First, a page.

Associations to the word «Slippery»


SLIPPERY, adjective. Of a surface, having low friction, often due to being covered in a non-viscous liquid, and therefore hard to grip, hard to stand on without falling, etc.
SLIPPERY, adjective. (figuratively) (by extension) Evasive; difficult to pin down.
SLIPPERY, adjective. (obsolete) Liable to slip; not standing firm.
SLIPPERY, adjective. Unstable; changeable; inconstant.
SLIPPERY, adjective. (obsolete) Wanton; unchaste; loose in morals.
SLIPPERY AS AN EEL, adjective. (simile) (colloquial) So slippery that it is almost impossible to hold with one's hands
SLIPPERY AS AN EEL, adjective. (idiomatic) (simile) (colloquial) (of a person) So crafty, or cunning that they cannot be caught by the police, although it is known that they are acting illegally.
SLIPPERY ELM, noun. Ulmus rubra, a North American elm tree with a mucilaginous and slightly aromatic inner bark.
SLIPPERY ELM, noun. A malvaceous shrub (Fremontia californica, now Fremontodendron californicum); so called on the Pacific coast.
SLIPPERY ELMS, noun. Plural of slippery elm
SLIPPERY JACK, noun. A mushroom in genus Suillus, family Boletaceae, especially Suillus luteus; boletes, they have no gills, but release spores from tubes ending in open pores.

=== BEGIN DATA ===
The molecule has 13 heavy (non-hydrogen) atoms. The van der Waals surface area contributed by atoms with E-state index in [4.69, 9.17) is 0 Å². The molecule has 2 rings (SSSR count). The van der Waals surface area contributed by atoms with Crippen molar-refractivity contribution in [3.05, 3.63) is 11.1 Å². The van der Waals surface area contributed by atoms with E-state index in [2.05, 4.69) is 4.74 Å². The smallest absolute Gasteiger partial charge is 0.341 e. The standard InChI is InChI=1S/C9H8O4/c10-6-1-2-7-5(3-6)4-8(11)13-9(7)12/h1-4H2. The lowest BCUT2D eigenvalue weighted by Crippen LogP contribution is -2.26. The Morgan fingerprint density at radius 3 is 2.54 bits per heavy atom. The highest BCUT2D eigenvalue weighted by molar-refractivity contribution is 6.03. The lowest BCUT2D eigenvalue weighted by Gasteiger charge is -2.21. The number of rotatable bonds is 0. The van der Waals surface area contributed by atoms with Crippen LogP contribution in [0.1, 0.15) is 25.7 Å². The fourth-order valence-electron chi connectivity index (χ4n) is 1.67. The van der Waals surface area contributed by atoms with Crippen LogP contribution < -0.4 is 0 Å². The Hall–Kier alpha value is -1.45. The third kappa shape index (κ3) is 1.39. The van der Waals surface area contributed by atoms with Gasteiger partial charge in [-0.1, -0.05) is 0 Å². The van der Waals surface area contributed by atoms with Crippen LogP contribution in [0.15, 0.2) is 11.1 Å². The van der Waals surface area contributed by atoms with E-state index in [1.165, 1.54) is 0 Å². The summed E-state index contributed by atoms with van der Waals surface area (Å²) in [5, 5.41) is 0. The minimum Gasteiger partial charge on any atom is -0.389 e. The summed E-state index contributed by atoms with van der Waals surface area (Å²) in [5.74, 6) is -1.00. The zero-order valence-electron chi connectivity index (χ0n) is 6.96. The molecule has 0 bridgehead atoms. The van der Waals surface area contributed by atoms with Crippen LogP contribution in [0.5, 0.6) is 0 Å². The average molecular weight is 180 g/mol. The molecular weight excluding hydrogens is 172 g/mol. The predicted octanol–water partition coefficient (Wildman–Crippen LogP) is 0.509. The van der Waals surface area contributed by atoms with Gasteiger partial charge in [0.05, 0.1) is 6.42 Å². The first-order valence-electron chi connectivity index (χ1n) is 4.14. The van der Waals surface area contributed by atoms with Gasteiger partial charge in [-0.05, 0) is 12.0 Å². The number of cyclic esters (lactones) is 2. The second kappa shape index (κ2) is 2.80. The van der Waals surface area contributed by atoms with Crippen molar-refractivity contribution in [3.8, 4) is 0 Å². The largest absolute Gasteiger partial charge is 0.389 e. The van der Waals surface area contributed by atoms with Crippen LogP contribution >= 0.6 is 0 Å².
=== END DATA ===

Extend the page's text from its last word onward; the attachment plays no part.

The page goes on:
SLIPPERY JACKS, noun. Plural of slippery jack
SLIPPERY NIPPLE, noun. A layered cocktail shooter most commonly made with Baileys Irish Cream and sambuca.
SLIPPERY SLOPE, noun. (idiomatic) A chain of events that, once initiated, cannot be halted; especially one in which the final outcome is undesirable or precarious.
SLIPPERY SLOPE, noun. An argument that follows a chain of events or causes and effects to some conclusion.
SLIPPERY SLOPES, noun. Plural of slippery slope

Dictionary definition

SLIPPERY, adjective. Causing or tending to cause things to slip or slide; "slippery sidewalks"; "a slippery bar of soap"; "the streets are still slippy from the rain".
SLIPPERY, adjective. Not to be trusted; "how extraordinarily slippery a liar the camera is"- James Agee.

Wise words

A blow with a word strikes deeper than a blow with a sword.
Robert Burton